What does the pendulum swing between expressions of new technology and traditional symbols suggest about culture and architecture’s response to it?
Within the general backlash against the muteness, chill, inhumane and illegible qualities of mid-century Modernist architecture in some quarters, Postmodernism emerged as a particular response to reinvest architecture with symbolic meaning, color, contextualism, even whimsy. While sometimes a matter of freewheeling ornament (see Venturi's "decorated shed"), Postmodernism could sometimes drip with concepts of multi-valency, arcane historiography, obtuse literary theory, and insider jokes. As with most movements (perhaps especially in the twentieth century), Postmodernism produced some great buildings, and some moments of great shame; likewise, critics fall along spectrums defined by aesthetic curiosity, theoretical conceptualizations, and sometimes frustrated anger. Whatever your particular assessment of Postmodernism in general, and critique of particular projects in specific, there is no denying that Postmodernism is one of the signature eras within the twentieth century: so much so, it is now under critical scrutiny and re-evaluation in the profession and academy.
At the conclusion of this lesson, you should be able to:
- Identify main Postmodern monuments by name, date, designer/client and location (KNOWLEDGE)
- Define terminology specific to technique, style and structure (KNOWLEDGE)
- Describe integration of technology (material and non-material) in individual monuments (KNOWLEDGE)
- Explain stylistic changes as they relate to cultural context (COMPREHENSION)
- Summarize the main concepts in important works of theory by key writers (COMPREHENSION)
- Visually analyze buildings from this period to suggest date, place, and designer (ANALYSIS)
- Critique the agency of people and technology w/in the process of design (EVALUATE)
The post in Postmodernism requires a passage of time or, in most histories of the movement, the collapse or demise of Modernism itself: that Modernism defined by mid-century "orthodoxy" (as Venturi would put it) and maybe best characterized by the ubiquitous glass towers that sprouted all over American cities (for this is primarily--although not entirely--an American development) in the middle part of the twentieth century, usually replacing historic cores, always in the name of progress (which sometimes took the moniker "slum clearance").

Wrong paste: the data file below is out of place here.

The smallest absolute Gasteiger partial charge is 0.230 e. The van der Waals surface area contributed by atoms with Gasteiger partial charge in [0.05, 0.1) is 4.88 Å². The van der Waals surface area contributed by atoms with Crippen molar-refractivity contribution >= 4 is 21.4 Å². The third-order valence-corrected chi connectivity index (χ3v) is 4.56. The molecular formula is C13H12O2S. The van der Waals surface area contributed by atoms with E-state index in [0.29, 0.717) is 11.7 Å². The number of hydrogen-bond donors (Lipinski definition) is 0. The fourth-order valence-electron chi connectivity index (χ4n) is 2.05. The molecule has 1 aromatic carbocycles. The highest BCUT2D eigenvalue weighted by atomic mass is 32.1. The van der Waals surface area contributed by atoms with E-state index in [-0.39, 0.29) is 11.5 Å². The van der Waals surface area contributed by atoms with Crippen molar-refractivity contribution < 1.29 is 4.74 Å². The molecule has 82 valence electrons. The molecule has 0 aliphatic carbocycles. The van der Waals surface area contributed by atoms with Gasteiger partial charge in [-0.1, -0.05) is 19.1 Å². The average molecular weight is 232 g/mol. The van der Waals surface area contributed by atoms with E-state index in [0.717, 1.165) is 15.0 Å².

For critics of the time, and lazy historians of ensuring decades, the crucial moment was captured in the photograph below, taken during the 1972 demolition of Pruitt-Igoe housing projects in St. Louis. Designed fewer than twenty years earlier by Minoru Yamasaki, the project stood for all that was deemed bad by critics of Modernism. Although actually a response to extraordinarily poor management that led to spikes in crime, racial segregation, and terrible maintenance of the facility, the demolition of all thirty-three buildings was recast as the final blow to the Modernist ideal for simple, unadorned architecture, especially as built as part of social programming. So, while Pruitt-Igoe was truly a policy disaster rather than an architectural one, the photo below--easily one of the ten most influential architectural images of all time--is routinely used to illustrate the collapse of Modernism itself.
Demolition of Pruitt-Igoe (3pm March 16, 1972)
The Titanic (Stanley Tigerman, photomontage 1978)
A gleeful community of practitioners embraced tale of Pruitt-Igoe, as well as legitimate public dissatisfaction with the character of mid-century cities with sweeping, empty plazas and dull office blocks (let's be honest: not everyone can design like Mies). Perhaps none were as chipper as Stanley Tigerman, whose photomontage above, featuring Crown Hall in the unenviable position of the Titanic, sends a clear message both about the status of Mies (especially in Chicago, where Tigerman has always worked) and his view that Modernism had met its disastrous end.
Tigerman's impudent critique did not, however, suggest just what was the ice berg. One might look to a small group of architects who fomented discord within the professional community (most articulately, the argument of "the Whites and the Grays") or a few projects that started to emerge in the late 1960s and '70s that dared to return symbolism and scale to architectural design. One might also seek a book, since Postmodernism is no different from several architectural developments that were kick-started by a robust round of architectural theory. Read on:
- Read: Gelernter, chap. 9 (from pp. 281 to the end) and chap. 10
- Read: "Postmodern Architecture" (Saylor Creative Commons)
- Scan: Complexity and Contradiction in Architecture (Venturi, 1966)
- Read: "Why Postmodernism is Making a Comeback" (CNN, 7 May 2018)
Watch this fine little video, from the British perspective:
“less is a bore”
Not so different from the Renaissance, a period from which its adherents drew inspiration, Postmodernism was developed through theory and practice that grappled with the proper role of historic precedents from long-ago times in architecture built for new circumstances. To write the history of Postmodernism then (as several have done), requires a search into works of theory as well of works of practice.
- Due: Wednesday, 1 PM
- Schedule for Thurs., April 18: coming soon